What Are the Causes of Varicose & Spider Veins?
by Dr. Thomas K. Lo, Advanced Chiropractic & Nutritional Healing Center
What Are Varicose Veins?
Varicose veins are twisted veins that can be blue, red, or skin-colored. The larger veins may appear rope-like and make the skin bulge out.
Varicose veins are often on the thighs, the backs and fronts of the calves, or the inside of the legs near the ankles and feet. During pregnancy, varicose veins can happen around the inner thigh, lower pelvic area, and buttocks.
What Are Spider Veins?
Spider veins, or thread veins, are smaller than varicose veins. They are usually red. They may look like tree branches or spider webs. Spider veins can usually be seen under the skin, but they do not make the skin bulge out as varicose veins do.
Spider veins are usually found on the legs or the face.
Who Is Most Likely to Get Varicose and Spider Veins and What Are The Symptoms?
Women are more likely to have varicose veins and spider veins. Pregnancy, older age, and obesity can also increase your risk of varicose veins and spider veins. They are often painless and do not usually cause health problems.
Some people do not have any symptoms with varicose veins and spider veins. If you do have symptoms, your legs may feel extremely tired, heavy, or achy. Your symptoms may get worse after sitting or standing for long periods. Your symptoms may get better after resting and putting your legs up.
Other symptoms that may be more common with varicose veins include throbbing or cramping, swelling and itching.
Changing hormone levels may affect your symptoms. Because of this, women may notice more symptoms during certain times in their menstrual cycle, during pregnancy or menopause.
What Causes Varicose Veins and Spider Veins?
Problems in the valves in your veins can prevent blood from flowing normally and cause varicose veins or spider veins.
Your heart pumps blood filled with oxygen and nutrients through your arteries to your whole body. Veins then carry the blood from different parts of your body back to your heart. Normally, your veins have valves that act as one-way flaps. However, if the valves do not close correctly, blood can leak back into the lower part of the vein rather than going toward the heart. Over time, more blood is stuck in the vein, building pressure that weakens the walls of the vein. This causes the vein to grow larger.
Also sitting or standing for a long time, especially for more than 4 hours at a time, may make your veins work harder against gravity to pump blood to your heart.
Being overweight or obese can put extra pressure on your veins. Women who have obesity are more likely to get varicose veins than women are with a healthy weight.
During pregnancy, the amount of blood pumping through your body increases to support your unborn baby. The extra blood causes your veins to swell. Your growing uterus also puts pressure on your veins. Varicose veins may go away within a few months after childbirth, or they may remain and continue to cause symptoms. More varicose veins and spider veins may appear with each additional pregnancy. For some women, varicose veins shrink or disappear after childbirth. For others, varicose veins stay after childbirth, and symptoms continue to get worse.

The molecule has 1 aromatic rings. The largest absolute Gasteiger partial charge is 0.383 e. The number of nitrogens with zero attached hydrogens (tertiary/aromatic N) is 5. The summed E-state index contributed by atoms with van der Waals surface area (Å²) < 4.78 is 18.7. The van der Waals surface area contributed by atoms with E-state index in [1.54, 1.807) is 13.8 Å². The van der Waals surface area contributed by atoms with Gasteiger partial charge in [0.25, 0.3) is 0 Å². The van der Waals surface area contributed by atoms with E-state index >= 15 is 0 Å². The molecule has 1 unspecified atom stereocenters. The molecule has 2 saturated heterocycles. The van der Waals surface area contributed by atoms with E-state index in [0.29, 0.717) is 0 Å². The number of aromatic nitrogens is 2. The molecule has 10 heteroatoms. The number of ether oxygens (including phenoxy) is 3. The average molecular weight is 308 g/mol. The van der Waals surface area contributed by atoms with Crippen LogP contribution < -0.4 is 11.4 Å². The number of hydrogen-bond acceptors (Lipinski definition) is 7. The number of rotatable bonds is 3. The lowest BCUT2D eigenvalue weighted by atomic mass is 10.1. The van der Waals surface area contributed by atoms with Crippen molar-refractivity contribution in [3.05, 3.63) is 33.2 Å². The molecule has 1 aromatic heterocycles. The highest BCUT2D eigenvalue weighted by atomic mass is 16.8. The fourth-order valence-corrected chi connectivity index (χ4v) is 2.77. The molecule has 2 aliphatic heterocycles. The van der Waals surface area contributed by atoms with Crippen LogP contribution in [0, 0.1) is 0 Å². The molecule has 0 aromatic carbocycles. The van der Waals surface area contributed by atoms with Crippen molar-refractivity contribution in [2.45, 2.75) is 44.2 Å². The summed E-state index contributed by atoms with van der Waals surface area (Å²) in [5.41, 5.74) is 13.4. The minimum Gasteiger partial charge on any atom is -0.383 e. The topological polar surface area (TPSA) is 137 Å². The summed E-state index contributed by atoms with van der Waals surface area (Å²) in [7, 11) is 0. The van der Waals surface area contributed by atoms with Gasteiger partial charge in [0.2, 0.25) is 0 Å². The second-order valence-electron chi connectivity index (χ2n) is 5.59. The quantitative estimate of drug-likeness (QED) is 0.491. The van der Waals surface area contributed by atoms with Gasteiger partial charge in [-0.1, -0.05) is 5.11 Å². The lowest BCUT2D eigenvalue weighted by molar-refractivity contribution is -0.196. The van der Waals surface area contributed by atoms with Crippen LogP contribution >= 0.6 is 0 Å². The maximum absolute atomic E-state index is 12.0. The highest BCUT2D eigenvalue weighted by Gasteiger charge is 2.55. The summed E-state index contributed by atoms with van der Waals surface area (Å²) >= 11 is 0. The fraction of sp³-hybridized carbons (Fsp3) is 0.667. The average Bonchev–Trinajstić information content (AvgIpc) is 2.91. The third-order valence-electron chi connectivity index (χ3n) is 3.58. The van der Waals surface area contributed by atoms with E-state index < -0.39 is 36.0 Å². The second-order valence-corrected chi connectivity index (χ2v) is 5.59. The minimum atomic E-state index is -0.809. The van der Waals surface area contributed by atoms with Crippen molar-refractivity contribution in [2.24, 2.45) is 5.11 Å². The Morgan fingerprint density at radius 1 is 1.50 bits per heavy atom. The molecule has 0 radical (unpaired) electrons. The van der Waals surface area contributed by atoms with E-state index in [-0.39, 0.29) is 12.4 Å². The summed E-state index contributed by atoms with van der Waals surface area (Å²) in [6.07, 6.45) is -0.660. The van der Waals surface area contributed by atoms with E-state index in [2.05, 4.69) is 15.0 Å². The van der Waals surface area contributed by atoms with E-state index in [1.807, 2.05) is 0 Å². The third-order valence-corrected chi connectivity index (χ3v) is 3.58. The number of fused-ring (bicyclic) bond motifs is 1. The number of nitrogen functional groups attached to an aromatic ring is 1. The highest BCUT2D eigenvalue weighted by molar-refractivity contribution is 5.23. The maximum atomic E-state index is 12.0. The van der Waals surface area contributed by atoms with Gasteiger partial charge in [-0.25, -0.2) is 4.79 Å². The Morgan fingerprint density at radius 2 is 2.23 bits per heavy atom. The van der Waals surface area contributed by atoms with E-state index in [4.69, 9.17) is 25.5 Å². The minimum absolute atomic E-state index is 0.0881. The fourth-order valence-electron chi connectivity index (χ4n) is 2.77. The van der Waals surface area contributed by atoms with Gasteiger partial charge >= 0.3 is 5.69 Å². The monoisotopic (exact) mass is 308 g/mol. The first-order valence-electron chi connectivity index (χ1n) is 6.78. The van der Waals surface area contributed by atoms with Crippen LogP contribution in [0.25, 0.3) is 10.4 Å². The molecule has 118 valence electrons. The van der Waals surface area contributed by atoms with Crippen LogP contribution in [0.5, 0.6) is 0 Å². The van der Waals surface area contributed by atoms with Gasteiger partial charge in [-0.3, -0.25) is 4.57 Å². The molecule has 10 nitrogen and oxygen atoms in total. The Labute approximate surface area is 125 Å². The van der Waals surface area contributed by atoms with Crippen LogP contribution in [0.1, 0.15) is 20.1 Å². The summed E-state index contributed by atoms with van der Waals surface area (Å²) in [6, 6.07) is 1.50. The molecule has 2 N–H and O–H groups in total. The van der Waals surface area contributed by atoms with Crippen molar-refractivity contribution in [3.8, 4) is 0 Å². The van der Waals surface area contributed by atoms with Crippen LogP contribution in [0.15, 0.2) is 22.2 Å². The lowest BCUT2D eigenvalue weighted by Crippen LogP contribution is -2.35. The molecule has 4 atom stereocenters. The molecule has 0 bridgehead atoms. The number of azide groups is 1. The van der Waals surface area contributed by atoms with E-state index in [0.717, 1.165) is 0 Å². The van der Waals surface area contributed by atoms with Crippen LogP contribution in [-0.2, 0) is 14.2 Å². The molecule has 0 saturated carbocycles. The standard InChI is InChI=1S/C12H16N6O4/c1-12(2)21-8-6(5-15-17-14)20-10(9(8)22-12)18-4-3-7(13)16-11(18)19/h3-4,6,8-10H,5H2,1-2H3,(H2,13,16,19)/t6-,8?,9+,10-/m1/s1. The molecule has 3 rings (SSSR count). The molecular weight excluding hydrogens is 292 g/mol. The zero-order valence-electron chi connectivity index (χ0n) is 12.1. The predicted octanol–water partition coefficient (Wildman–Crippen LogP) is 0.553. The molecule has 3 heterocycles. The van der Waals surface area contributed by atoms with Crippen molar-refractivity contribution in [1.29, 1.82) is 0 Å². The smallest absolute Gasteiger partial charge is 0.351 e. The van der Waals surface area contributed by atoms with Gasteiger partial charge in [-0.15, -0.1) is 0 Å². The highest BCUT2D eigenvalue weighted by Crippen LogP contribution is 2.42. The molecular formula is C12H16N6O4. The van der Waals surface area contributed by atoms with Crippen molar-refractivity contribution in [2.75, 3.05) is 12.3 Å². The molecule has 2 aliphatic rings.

As you get older, the valves in your veins may weaken and not work as well. Your calf muscles also weaken as you age. Your calf muscles normally help squeeze veins and send blood back toward the heart as you walk.
The hormone estrogen may weaken vein valves and lead to varicose veins. Using hormonal birth control with estrogen and progesterone, or taking menopausal hormone therapy, may raise your risk of varicose or spider veins.
What Can I Do At Home to Help Varicose Veins and Spider Veins?
If your varicose veins or spider veins bother you, you can take steps at home or work to make blood flow in your legs better.
However, you may not be able to prevent varicose veins and spider veins, especially since you cannot control certain factors like heredity, pregnancy and aging
You can get regular physical activity. Muscles in the legs help your veins push blood back to the heart, against the force of gravity. If you have varicose veins or spider veins in your legs, any exercise that works the muscles in your legs will help prevent new varicose veins or spider veins from forming.
Lose weight, if you are overweight or obese. Extra weight makes it more difficult for your veins to move blood back up to your heart, against the force of gravity. Losing weight may help prevent new varicose veins or spider veins from forming.
Do not sit or stand for a long time. If you have to sit or stand at work or home for a long time, take a break every 30 minutes to stand up and walk around. This makes the muscles in your legs move the blood back up to your heart more than when you are sitting or standing still without moving around.
Wear compression stockings. Compression stockings help increase blood flow from your legs.
Put your feet up. Rest your feet on a stool as much as possible when sitting to help the blood in your legs flow back to your heart.
If you are struggling with health issues, call the Advanced Chiropractic & Nutritional Healing Center at 240-651-1650 for a free consultation. Better yet, come to our Free Nutritional Seminars held on the third Wednesday of every month. Call us for the time of the class. Dr. Lo will demonstrate Nutritional Response Testing® to analyze the body and determine the underlying causes of ill or non-optimum health. The office is located at 7310 Grove Road #107, Frederick, MD. Check out the website at www.doctorlo.com.